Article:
You can get your Part B premiums reduced after you retire, and you don't need to wait until 2009.
First, some background: In 2007, Medicare started to base Part B premiums on the beneficiary's income for the first time ever with higher-income people paying more every month. The premiums and income limits rose moderately in 2008. Now, joint filers who earned $164,000 or less in 2006, and single filers who earned $82,200 or less, pay the base rate of $96.40 per month for the year.
But everyone who earned more in 2006 pays higher premiums. Joint filers who earned up to $204,000, and single filers who earned up to $102,000, pay $122.20 per month. Premiums gradually increase based on income up to the top premium $238.40 per month for joint filers who earned more than $410,000 and single filers who earned more than $205,000.
The premiums for 2008 are based on 2006 income because those are the last tax returns the IRS has on record. But under certain circumstances you may be able to get your premiums reduced if your income has dropped since then and retirement is one of those reasons.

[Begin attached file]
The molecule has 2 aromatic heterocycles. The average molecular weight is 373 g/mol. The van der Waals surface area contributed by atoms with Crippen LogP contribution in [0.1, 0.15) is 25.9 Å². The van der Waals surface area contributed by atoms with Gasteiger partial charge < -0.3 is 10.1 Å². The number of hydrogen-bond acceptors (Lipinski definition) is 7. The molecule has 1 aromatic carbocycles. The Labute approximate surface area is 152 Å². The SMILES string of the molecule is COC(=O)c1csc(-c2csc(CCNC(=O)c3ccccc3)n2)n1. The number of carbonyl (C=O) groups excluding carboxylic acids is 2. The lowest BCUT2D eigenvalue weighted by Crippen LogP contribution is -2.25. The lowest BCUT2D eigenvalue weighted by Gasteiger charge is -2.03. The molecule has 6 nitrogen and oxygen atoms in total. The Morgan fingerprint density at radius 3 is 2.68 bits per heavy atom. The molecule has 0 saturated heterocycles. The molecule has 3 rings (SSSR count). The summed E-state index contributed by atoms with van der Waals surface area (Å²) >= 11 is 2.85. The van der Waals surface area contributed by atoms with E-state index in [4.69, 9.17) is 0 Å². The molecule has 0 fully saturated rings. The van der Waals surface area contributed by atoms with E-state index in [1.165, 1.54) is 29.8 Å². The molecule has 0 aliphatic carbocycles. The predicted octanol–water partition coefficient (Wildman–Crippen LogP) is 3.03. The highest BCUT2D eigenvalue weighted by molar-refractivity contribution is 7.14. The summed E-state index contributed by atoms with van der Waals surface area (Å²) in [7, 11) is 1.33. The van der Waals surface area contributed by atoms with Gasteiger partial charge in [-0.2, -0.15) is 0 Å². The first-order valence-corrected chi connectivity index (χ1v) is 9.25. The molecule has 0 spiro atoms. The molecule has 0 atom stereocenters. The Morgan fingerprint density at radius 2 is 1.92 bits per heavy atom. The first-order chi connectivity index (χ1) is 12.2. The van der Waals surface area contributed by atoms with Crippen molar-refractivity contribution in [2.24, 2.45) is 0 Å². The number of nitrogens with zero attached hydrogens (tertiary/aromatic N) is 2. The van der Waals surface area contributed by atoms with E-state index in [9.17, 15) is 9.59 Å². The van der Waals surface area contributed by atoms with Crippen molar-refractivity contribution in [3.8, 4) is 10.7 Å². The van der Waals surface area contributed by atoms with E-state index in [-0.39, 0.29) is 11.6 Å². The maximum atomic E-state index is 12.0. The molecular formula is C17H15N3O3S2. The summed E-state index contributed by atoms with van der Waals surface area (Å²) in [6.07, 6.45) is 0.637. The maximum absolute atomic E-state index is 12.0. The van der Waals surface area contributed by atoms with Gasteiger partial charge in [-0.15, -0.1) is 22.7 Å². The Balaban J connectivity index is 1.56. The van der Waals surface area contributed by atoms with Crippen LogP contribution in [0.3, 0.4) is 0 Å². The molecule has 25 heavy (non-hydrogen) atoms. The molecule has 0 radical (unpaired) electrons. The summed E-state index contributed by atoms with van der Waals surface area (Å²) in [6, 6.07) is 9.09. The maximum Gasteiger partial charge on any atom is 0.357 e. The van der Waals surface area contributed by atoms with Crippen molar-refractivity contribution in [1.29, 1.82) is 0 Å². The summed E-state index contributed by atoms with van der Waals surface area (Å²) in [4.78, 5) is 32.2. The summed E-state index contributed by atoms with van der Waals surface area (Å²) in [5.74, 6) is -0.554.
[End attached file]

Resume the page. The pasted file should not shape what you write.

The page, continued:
The so-called life-changing events that count include the death of a spouse, marriage, divorce, a reduction in income due to the loss of income-producing property or due to the loss of certain forms of pension income, and work stoppage or work reduction which includes people who retired since 2006.
If you've experienced any of these changes, contact the Social Security Administration at 800-772-1213, or visit your local field office. You'll need to file Form SSA-44, "Medicare Part B Income-Related Premium Life-Changing Event," available at www.socialsecurity.gov, which includes detailed instructions about the information you'll need to submit.
Most important, you'll need to estimate your income for the year and provide evidence of the qualifying change for retirees, that could be a statement from an employer verifying that you've retired or past and current pay stubs showing a change in hours.
If your retirement brings your 2008 income below the cut-off for the surcharges, then your premiums will be recalculated and any excess premiums you've already paid will be refunded retroactively.
Kimberly Lankford is a contributing editor to Kiplinger's Personal Finance magazine. Send your questions and comments to [email protected].